“Speelgoedmuseum? Are we not too old for this?”, asked my 13-year-old daughter and 10-year-old son as we walked into the building.
Well, it was definitely not what we expected.
So, Speelgoedmuseum is a Toy Museum (formerly Toy and Tin Museum) occupying two late medieval merchant houses on the Brink, in the center of Deventer, since 1983. The museum showcases the development of toys in the Netherlands from the past till present. Speelgoedmuseum presents 18th century dolls to computer games. It keeps and manages more than 13.000 objects. The largest public collection of toys in the Netherlands! The museum collection is spread out over three floors and into break-up of six main rooms, each focuses on one theme. The themes are Doll Room, Dollhouse Room, Optical Room, Attic Play Room, Transportation Room and Trains Room.
First stop, the Doll Room on level one. My kids and I were no fans of dolls! Nevertheless, I gave it a chance and had a quick look around. According to the information on the wall, there were dolls dating as far back as 1750 to the present days. Included were a few unusual ones from various materials such as wood, wax, ceramics, celluloid and plastic, all displayed in glass cabinets to be admired only.
The following room was the exhibit Dollhouse Room. It has beautiful examples of dollhouses from the period 1850, a carousel, miniature shops, a class scene and other scenarios. It was interesting to see how doll houses have progressed over the century.
Up at the Optical Room was probably the most delightful exhibition of all. We were able to play with old-fashioned toys such as kaleidoscope, stereoscopes, magic lanterns, laughing mirror, see holograms come to life, make a short film using the green screen and try out other mind boggling tricks. My kids were fascinated.
On the top floor at the Attic Play Room, was a huge open area suitable for little kids to play house, set-up wooden train tracks, build towers using Lego or Kapla or engage in a puppet theatre show. A cozy zone where adults can relax on large bean bags while the children explore.
Down at the Transportation Room, it was loaded with classic toy cars, zeppelin, horse carriages, steam train, other model trains, double-decker plane, more model planes and a rocket. We casually inspected the vintage collection that we never knew existed. None of these were meant for playing, but for museum display purposes only.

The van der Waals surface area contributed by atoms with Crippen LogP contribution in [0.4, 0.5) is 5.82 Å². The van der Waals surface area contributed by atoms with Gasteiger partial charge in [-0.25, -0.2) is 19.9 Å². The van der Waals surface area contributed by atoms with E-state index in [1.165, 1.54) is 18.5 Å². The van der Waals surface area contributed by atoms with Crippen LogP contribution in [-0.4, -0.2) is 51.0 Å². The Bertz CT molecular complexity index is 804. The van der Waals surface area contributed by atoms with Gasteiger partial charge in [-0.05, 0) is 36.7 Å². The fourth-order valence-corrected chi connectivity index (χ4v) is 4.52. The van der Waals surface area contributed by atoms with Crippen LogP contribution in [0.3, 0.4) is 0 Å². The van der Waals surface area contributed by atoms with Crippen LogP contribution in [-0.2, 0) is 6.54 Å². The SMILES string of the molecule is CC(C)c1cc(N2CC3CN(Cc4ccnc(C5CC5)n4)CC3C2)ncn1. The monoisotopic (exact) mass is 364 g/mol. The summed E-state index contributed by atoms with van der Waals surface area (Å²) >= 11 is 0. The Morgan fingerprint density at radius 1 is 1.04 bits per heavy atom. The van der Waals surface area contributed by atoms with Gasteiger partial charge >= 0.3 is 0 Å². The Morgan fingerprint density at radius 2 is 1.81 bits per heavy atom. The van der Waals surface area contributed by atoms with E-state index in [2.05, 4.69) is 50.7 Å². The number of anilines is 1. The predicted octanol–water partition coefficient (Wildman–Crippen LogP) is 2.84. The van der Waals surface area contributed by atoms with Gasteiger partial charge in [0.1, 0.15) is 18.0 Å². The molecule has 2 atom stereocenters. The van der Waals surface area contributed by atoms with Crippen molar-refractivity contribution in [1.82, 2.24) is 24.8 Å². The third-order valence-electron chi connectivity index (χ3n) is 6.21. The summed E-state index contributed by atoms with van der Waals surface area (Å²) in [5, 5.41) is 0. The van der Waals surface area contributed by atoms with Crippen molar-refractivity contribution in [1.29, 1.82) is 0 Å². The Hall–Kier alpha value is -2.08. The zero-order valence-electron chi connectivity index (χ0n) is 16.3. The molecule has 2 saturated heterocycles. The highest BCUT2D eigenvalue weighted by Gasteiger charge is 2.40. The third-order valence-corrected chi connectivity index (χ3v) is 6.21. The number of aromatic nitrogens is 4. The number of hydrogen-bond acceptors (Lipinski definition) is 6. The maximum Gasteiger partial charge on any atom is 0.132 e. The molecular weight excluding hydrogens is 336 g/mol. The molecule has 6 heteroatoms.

As we moved on to the next room, we came across a spacious game hall of board games. We tried a round of chess and spent the longest time playing the word search game.
Last but not least, the Train Room provided demonstration of several motorized Märklin trains, set on a mountain tableau. It was mesmerizing to watch as the trains went past the miniature houses, stations, through the tunnels and over the bridges, again and again. Not forgetting to admire a wall full of old trains from brands such as Hornby, Trix, Bing, Fischer and Fleischmann.
Our museum tour ended back on the ground floor where the museum shop is located. It has the usual souvenirs, books and most of all, nostalgic toys that (maybe) you had always wanted! There was no museum café considering it was a child-friendly museum. However, there is a coffee corner selling drinks, available for a reasonable price. Since the buildings are historical monuments, they have poor accessibility for people with reduced mobility and the inconvenience if you are using baby strollers.
The Speelgoedmuseum offers an overview of toys history in the Netherlands. Something I knew nothing about as I grew up on the other side of the world. We expected the museum to be more lively and amusing, but it certainly has its sentimental charms. Without a doubt, it is a family-friendly museum where adults can rediscover their childhood toys together with their children or grandchildren. A nice and affordable museum experience for everyone to enjoy under 90 minutes.
Address: Brink 47. 7411 BV Deventer.
Opening Hours: Wednesday to Sunday from 11am – 5pm. Closed on Mondays and Tuesdays.
Entrance Fees: €5.00 for adults, €2.00 for kids age 4-18 years old and free entry for kids under 4 years old. Free entry for Museumkaart holders. Combi adult ticket with Deventer Toy Museum for just €10.00.
Getting There: 10 minutes walk from Deventer train station.